Renowned Kenyan author and gay rights activist Binyavanga Wainaina has died, a friend with direct knowledge told CNN. He was 48.
Wainaina died in a Nairobi hospital on Tuesday night following a short illness, the friend who did not want to be named said. Wainaina, the founder of the literary magazine Kwani, had previously suffered a stroke in 2015.
He was a prolific author who won the Caine Prize for African Writing for his short story “Discovering Home” in 2002.
Before he suffered a stroke, Wainaina had been awarded a one-year writing residency in Germany.
Wainaina was never one to shy away from controversy and was one of the most high-profile people to publicly declare their sexuality in Africa, where homosexuality is largely seen as taboo.
In a 2014 article titled “I Am a Homosexual, Mum,” Wainaina wrote: “Never, mum. I did not trust you, mum. And. I. Pulled air hard and balled it down into my navel, and let it out slow and firm, clean and without bumps out of my mouth, loud and clear over a shoulder, into her ear. I am a homosexual, mum.”
He later tweeted that “I am, for anybody confused or in doubt, a homosexual. Gay, and quite happy.”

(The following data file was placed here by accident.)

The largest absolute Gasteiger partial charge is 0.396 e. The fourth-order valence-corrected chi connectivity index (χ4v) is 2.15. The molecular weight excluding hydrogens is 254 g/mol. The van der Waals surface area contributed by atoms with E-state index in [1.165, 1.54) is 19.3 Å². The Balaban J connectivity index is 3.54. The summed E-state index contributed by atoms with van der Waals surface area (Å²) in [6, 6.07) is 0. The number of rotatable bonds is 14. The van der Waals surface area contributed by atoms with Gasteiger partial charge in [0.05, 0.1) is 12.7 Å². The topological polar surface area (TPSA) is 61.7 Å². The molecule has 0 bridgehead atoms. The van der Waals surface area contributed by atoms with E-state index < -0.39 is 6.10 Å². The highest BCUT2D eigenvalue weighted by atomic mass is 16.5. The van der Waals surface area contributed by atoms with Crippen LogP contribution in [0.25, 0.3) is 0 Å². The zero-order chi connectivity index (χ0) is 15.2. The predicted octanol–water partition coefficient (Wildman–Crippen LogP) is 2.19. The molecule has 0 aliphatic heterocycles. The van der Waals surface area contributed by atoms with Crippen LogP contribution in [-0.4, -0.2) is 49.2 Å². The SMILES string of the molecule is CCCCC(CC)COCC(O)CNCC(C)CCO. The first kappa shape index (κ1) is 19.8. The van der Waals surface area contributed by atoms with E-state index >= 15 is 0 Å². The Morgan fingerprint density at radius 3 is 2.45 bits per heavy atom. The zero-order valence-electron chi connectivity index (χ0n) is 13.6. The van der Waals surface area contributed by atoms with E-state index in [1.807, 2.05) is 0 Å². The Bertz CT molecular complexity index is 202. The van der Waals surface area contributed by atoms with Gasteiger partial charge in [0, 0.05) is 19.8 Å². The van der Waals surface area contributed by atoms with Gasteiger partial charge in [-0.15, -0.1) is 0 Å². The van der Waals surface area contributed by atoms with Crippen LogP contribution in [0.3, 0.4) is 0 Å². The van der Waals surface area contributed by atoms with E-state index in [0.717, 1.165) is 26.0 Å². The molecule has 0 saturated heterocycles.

Wainaina also announced on Twitter on Worlds Aid Day 2016 that he was HIV positive.
In a 2014 Time magazine article, Nigerian author Chimamanda Ngozi Adichie wrote of Wainaina: “By publicly and courageously declaring that he is a gay African, Binyavanga has demystified and humanized homosexuality and begun a necessary conversation that can no longer be about the “faceless other.”
Binyavanga Wainaina was a champion of African art, creativity and culture. In 2010, he conceived an idea to promote African writing via the Pilgrimage project—a venture that would see 14 African writers take on African cities in a bid to write Africa’s biggest travel book.
“The idea is to introduce our cities to ourselves, because Africans are always seeing each other through someone else’s eyes.
“For example, people travel backwards and forwards between London and Lagos, or New York and Nairobi, but not between African countries.
“There have been very few African travel books by African writers, so this will create a whole new genre in one swoop,” he told CNN at the time.
Tributes have since poured in on Twitter to him.